I’ve got some big goals for the coming years in ultra cycling, with a view to qualifying for and completing Ride Across America (RAAM) in 2022 – so getting my body comfortable spending long periods of time on the bike, getting miles in, is going to be a big feature of my training. However, those long 100 mile plus rides can be lonely when you are a solo cyclist – Audax seemed, for me at least, a great way to get out and get some group miles done.

The Poor Student – A 200km Audax

Entering this event seemed like a sensible idea, to keep the motivation up and the amount of mince pies consumed down over the festive period. It would be, if nothing else, an early fitness test.

This is an X Rated event. No, no nakedness – what that means for an Audax is that it’s a simple, no frills format, you are issued your Brevet Card and that’s it, no food or warm venues to great you at the start like with some other events.

The Brevet Card, used to log your passage through the various Controls on the route

This Audax starts in the glamorous Pear Tree park and ride car park just outside Oxford and is largely a big triangle that heads west to Malmesbury then North to Chipping Campden then South back to Oxford. The only checkpoints, or controls as they are known, are at Malmesbury and Chipping Campden so really it’s a nice simple ride with only two compulsory stops needed.

The route for the Poor Student, courtesy of Audax UK

Unbelievably for early January in the UK, the weather was good, dry and largely clear – who’d have thought!?

We set of at 8am and I stuck close to a small but fast group off the start, working hard to not get dropped. Annoyingly, I felt the need to take a comfort break set in early. The majority of the Poor Student is on quiet country roads and back lanes, with the first section to Malmesbury feeling relatively flat. I took the opportunity to dive in to a gateway to relieve myself, but within a few miles I started to feel a bit soggy at the back – my rear tyre was slowly deflating. I was pretty grateful for the dry weather at this point – no one enjoys changing a tube in the wet. Changed and pumped, I got back on the road and managed to find myself in a larger group travelling at a more steady pace, which on reflection I felt was probably sensible in respect to the distance still to cover. We knocked off the first 48 miles under 3 hours, stopping at the first Control in Malmesbury.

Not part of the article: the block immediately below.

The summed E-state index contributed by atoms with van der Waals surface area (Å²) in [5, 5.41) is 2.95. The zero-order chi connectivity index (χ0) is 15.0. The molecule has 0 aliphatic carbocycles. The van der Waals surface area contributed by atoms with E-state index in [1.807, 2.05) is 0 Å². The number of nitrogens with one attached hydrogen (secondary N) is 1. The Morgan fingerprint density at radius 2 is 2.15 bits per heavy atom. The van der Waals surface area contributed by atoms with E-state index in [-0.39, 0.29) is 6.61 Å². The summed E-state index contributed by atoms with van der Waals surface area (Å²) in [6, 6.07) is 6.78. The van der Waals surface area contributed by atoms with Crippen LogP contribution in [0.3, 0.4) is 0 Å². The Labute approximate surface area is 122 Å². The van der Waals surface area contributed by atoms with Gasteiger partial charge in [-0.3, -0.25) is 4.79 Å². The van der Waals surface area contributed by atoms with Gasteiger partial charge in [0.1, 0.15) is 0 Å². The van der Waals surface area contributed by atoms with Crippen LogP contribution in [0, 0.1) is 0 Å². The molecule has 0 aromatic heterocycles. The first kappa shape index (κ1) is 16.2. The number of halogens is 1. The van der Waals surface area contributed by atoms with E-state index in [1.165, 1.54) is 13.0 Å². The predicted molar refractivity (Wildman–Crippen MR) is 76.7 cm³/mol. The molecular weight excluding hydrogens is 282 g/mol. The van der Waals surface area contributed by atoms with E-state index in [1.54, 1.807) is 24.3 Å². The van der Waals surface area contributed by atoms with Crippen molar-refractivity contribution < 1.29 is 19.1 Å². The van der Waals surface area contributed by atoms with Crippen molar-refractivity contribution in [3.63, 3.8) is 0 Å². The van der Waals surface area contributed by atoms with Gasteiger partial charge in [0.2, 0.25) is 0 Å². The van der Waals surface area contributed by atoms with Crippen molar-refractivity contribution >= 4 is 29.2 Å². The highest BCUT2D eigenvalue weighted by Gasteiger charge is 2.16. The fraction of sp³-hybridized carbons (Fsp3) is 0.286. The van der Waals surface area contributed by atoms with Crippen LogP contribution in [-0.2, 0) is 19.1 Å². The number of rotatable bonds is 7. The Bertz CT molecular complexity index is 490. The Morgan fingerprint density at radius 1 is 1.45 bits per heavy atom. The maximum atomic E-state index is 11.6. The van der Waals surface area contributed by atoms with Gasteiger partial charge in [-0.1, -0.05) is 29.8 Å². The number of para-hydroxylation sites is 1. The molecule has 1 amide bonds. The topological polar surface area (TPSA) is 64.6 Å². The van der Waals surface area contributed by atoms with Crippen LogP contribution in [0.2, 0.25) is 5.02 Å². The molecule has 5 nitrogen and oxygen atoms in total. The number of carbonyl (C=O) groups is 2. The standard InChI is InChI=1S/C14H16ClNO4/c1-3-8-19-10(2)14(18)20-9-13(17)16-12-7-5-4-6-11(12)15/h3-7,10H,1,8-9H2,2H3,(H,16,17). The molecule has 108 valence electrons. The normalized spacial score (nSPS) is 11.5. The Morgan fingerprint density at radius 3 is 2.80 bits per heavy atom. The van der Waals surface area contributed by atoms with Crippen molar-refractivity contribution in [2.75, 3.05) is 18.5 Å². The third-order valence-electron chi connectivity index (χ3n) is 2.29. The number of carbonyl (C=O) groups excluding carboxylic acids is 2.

Fuelling the ride – tuna on white bread, for carbohydrate and protein, and a banana for a sugar hit

This is where the first ‘problem’ with an Audax realised itself – you’ve got an awful lot of cyclists wanting to get food and coffee in small town cafes and shops. After some queue-hoping and debate I nipped to the Co-op for a quick snack and to get a receipt as proof of passage. I was back on the bike within 20 minutes, refueled and ready to crack on.

The climbing on this route is all in that second, or middle, section and really gets going as you leave Cirencester at around 60 miles. Unlike earlier in the day, I was largely with only one or two other riders for the afternoon, myself and a Bournemouth Jubilee Wheelers rider sticking fairly closely together. The first climb takes the form of a long steady 5 mile drag up The Whiteway, after which you get a nice fast, steep descent. Relief is pretty short mind – you’ve got around 30 miles of up and down, with some notable climbs along the way – with a few category 4 climbs and a couple of nasty main road crossings. I think we must have sat on the A40 for a good 5 or more minutes waiting for an opportunity to cross.

The descent in to Chipping Campden for the second checkpoint was a sweet relief after all that climbing, my legs and my stomach were beginning to complain. A quick scout but no obvious cafΓ© meant I followed the ‘crowd’ and dived in to the Post Office to grab a drink, some salty crisps and a sandwich.

The second Control at Chipping Campden

Apart from a short climb just after leaving Chipping Campden and a another at around 110 miles, just after Milton-under-Wychwood, this section was far more manageable on the legs than the previous one. The groups had got so strung out that I rode this last 30 miles on my own, which isn’t really an issue for me as its what I’m used to. I just got my head down and ticked off the miles, hitting Oxford just as the sun went down and rolling in to the park and ride just before 5pm. 

The post ride high on returning to Oxford, shortly followed by me stuffing my face

Don’t judge me, but I was in the need for calories and comfort, so once the bike and gear was stowed – I inhaled a Zinger Tower Burger meal from KFC, before heading home for some proper recovery.

What did I learn?

An Audax is a strange beast – it’s absolutely not a race, but then neither is it a ‘club ride’ or a Sportive. It occupies some strange space in between with a treasure hunt thrown in to the mix.

It’s not all geeks and old men – I’d been given the stereotype that Audax was an older mans game, but I was pleasantly surprised to see a huge range of sexes, ages and abilities as well as a huge range of bikes. The only thing common amongst most of the riders was the predominance of two particular high end cycling brands being worn (I’m not judging, just an observation).

Hit the front and avoid the queues – if your in the lead pack and get to the cafe’s as near to the front as you can, then you avoid the inevitable queues.

Take a power bank – the Wahoo Elemnt has excellent battery life in my opinion, and it lasted the whole of the event. But on finishing i found i had just 3% to spare – no one needs the stress of loosing their data, or not tracking the end of the ride or worse, not knowing where you are going. So i’ll be packing my power bank for any future 200km + events.

Will I do it again?

Oh hell yes!

You can view my ride on Strava here;

https://www.strava.com/activities/2982051326/embed/6e6321551f659700767c0c7bdd290317c9589072